Frankenthaler has at times been dismissed as a painter of good fortune, her success and productivity being the result of being born when she was, and where, and to whom. The answer to that is to think how many more Frankenthalers there might have been. Women of the two “generations” of Abstract Expressionism were subjected to what painter Jane Freilicher called “anthropological art criticism,” which focused as much on their lives as on their art. Writing about Lee Krasner, Edward Albee said these painters were constrained by “extra-artistic waste… center and experience painting for itself.” In the early years, critics ridiculed Frankenthaler’s paintings as “sweet and unambitious,” “simply beautiful,” “looking crazy” and as resembling the work of her first husband, Robert Motherwell. Years later her paintings were described as incomprehensible and her smaller works for the market as an “indication of moral bankruptcy” for which she “must be held responsible” (surely not just Frankenthaler, then).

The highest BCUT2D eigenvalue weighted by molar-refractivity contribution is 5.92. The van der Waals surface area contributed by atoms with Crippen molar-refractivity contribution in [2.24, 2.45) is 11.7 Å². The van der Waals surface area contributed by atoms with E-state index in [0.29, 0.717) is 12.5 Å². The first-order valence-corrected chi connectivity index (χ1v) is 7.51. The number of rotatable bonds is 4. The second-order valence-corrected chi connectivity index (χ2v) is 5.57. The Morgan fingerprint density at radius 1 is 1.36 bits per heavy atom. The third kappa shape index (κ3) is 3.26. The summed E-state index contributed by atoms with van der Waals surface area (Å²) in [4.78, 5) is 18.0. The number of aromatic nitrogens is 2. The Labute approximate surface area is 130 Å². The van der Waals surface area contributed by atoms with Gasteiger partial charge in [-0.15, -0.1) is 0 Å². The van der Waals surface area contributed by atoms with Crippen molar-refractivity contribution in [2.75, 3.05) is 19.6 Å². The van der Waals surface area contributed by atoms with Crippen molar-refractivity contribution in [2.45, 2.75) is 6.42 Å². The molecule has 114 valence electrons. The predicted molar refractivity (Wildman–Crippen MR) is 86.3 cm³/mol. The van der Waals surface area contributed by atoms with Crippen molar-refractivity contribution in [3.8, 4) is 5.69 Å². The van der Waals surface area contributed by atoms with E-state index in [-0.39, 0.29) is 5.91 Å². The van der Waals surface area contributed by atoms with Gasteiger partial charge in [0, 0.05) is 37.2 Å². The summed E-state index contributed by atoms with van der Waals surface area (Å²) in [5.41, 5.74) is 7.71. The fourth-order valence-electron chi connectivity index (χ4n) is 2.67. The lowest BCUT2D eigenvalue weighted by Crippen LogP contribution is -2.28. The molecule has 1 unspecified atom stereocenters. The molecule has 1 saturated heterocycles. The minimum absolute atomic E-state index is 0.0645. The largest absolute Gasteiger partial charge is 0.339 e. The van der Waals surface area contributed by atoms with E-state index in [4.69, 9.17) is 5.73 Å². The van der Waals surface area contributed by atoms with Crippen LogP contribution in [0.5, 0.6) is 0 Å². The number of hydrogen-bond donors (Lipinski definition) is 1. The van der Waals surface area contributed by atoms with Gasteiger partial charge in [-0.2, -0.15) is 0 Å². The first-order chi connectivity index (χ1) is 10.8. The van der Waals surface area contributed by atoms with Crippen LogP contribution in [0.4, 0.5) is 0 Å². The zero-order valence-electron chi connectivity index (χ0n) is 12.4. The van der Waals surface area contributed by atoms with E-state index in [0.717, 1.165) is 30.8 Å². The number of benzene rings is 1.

“Beau,” said Frankenthaler, “is always a touchy word. “

You can’t prove beauty, it’s there like a fact and you know it and you feel it and it’s real, but you can’t tell someone this does he have. Maybe I could tell and others might recognize it. But it doesn’t give any specific message other than itself, which in turn should be able to bring you into some kind of truth and insight and something beyond art. At the beginning, it is the pleasure which grows, but it is not only the shock of a message, which one can have and dismiss.

It is not easy to say how she managed to produce such pictorial and fluid prints in such an uncompromising process, nor what gives them their alluring and uncontrollable aspect. But for the sake of beauty, see this.